Most festivals in Australia are seemingly adverse to booking pop artists, unless they pass one of three tests: They got the triple j seal of approval before they blew up (Halsey, Amy Shark), they can be used as a punchline (Farnham, Braithwaite), or they’ve been snuck in via a Trojan horse of a “credible” artist (Tina Arena).

The average festival-goer in Australia refuses to interact with pop music unless it’s on some kind of irony level.

Take someone like Guy Sebastian, for instance. A veteran of Australian music, he’s someone who has put in the effort to maintain some degree of relevancy in an industry where it fades fast. Would he ever get straight-up booked for an Australian festival? Absolutely not. But, tack him onto a performance with a cool kid like Paces and he’s golden.

The Veronicas were played on triple j for the first time ever in 2019 — thanks to being associated with Allday. Recent Australia visitor Mark Ronson is responsible for forcing the station’s hand to play both Bruno Mars and Miley Cyrus — and get them into the Hottest 100. Speaking of, what about Taylor Swift? The average triple j listener wouldn’t be caught dead listening to the pop princess — they’d be too busy with some indie record that’s much cooler than hers. #Tay4Hottest100, though? Yeah, dude. That’d be so funny, dude. It’s fine to interact with pop music if you’re only kidding.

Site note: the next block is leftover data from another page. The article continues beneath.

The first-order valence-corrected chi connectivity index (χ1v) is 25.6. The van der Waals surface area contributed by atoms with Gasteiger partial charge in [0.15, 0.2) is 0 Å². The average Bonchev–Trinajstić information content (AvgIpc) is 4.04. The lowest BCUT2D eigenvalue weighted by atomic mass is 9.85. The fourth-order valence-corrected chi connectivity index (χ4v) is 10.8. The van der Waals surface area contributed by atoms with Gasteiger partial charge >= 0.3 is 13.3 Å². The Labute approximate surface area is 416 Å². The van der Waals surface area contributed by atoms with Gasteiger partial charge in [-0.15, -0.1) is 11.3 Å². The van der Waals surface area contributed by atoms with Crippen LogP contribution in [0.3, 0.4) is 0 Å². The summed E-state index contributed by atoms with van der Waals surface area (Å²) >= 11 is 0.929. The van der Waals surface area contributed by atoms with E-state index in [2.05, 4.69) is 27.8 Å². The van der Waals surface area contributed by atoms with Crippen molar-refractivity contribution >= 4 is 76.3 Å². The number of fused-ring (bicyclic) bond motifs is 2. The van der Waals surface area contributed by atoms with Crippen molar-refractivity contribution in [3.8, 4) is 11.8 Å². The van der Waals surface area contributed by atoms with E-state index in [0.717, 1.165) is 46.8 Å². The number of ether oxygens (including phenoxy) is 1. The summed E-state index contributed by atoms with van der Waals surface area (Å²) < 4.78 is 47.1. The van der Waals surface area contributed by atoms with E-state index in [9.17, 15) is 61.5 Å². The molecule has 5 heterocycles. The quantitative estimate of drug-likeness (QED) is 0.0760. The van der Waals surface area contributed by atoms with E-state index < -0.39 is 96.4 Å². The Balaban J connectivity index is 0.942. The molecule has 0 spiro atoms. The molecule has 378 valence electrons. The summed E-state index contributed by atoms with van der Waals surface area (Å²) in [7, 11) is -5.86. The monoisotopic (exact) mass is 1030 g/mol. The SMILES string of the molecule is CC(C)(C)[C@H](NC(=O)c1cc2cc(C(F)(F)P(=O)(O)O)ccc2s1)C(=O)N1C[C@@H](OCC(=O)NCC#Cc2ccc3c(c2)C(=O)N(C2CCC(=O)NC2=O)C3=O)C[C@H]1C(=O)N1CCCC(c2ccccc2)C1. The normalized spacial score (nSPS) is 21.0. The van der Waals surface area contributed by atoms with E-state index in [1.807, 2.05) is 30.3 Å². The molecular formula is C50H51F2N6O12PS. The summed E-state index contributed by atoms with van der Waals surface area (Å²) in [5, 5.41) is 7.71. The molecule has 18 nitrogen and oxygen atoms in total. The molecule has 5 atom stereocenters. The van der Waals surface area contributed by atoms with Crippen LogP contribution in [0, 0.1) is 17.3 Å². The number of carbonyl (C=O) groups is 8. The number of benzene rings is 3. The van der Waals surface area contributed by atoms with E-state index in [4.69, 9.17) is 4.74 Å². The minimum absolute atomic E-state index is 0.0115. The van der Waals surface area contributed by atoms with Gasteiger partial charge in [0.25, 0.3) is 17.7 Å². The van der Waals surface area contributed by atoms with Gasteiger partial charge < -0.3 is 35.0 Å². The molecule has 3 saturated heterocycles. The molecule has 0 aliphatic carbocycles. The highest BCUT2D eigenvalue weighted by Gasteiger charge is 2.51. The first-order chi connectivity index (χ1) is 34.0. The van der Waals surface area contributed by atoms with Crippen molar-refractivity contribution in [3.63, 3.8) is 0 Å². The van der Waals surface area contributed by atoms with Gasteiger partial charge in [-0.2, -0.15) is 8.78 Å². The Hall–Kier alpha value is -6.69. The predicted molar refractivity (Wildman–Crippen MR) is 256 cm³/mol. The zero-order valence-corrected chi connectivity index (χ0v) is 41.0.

Of course, there’s something to be said for the Australian sense of humour that this is how veteran Aussie performers are treated by a younger generation. They can all take a joke — Barnesy loved the attention he got from all the ‘Big Enough’ memes, after all. No-one’s suggesting that these slots can’t be fun — and at the end of the day, the artists are still getting paid.

Having said that, there’s a real underlying sense that by booking artists of their stature the way that they currently are by festivals like Falls, we’re laughing at them rather than with them. If music festivals in Australia are going to evolve, if they are going to rise to the standard of international events, then they have to change.

David James Young is a writer and podcaster. He thinks ‘Pressure Down’ by John Farnham fucking slaps. Find out more at